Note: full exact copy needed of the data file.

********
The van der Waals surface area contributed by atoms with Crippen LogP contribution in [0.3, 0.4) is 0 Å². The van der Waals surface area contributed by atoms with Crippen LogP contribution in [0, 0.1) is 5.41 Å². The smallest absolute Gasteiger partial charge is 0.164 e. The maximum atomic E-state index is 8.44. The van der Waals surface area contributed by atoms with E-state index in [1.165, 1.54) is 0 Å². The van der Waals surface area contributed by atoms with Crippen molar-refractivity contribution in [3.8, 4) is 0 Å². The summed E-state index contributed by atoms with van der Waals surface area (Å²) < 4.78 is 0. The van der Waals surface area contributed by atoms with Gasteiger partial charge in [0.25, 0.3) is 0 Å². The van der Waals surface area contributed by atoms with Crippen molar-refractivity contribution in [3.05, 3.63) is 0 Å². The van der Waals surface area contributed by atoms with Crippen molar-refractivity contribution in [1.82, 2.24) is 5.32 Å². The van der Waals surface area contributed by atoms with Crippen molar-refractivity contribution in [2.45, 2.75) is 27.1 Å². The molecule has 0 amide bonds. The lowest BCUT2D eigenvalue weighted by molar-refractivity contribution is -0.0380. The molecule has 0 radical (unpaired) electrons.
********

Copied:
The van der Waals surface area contributed by atoms with Crippen LogP contribution in [0.3, 0.4) is 0 Å². The van der Waals surface area contributed by atoms with Crippen LogP contribution in [0, 0.1) is 5.41 Å². The smallest absolute Gasteiger partial charge is 0.164 e. The maximum atomic E-state index is 8.44. The van der Waals surface area contributed by atoms with E-state index in [1.165, 1.54) is 0 Å². The van der Waals surface area contributed by atoms with Crippen molar-refractivity contribution in [3.8, 4) is 0 Å². The summed E-state index contributed by atoms with van der Waals surface area (Å²) < 4.78 is 0. The van der Waals surface area contributed by atoms with Gasteiger partial charge in [0.25, 0.3) is 0 Å². The van der Waals surface area contributed by atoms with Crippen molar-refractivity contribution in [3.05, 3.63) is 0 Å². The van der Waals surface area contributed by atoms with Crippen molar-refractivity contribution in [1.82, 2.24) is 5.32 Å². The van der Waals surface area contributed by atoms with Crippen molar-refractivity contribution in [2.45, 2.75) is 27.1 Å². The molecule has 0 amide bonds. The lowest BCUT2D eigenvalue weighted by molar-refractivity contribution is -0.0380. The molecule has 0 radical (unpaired) electrons.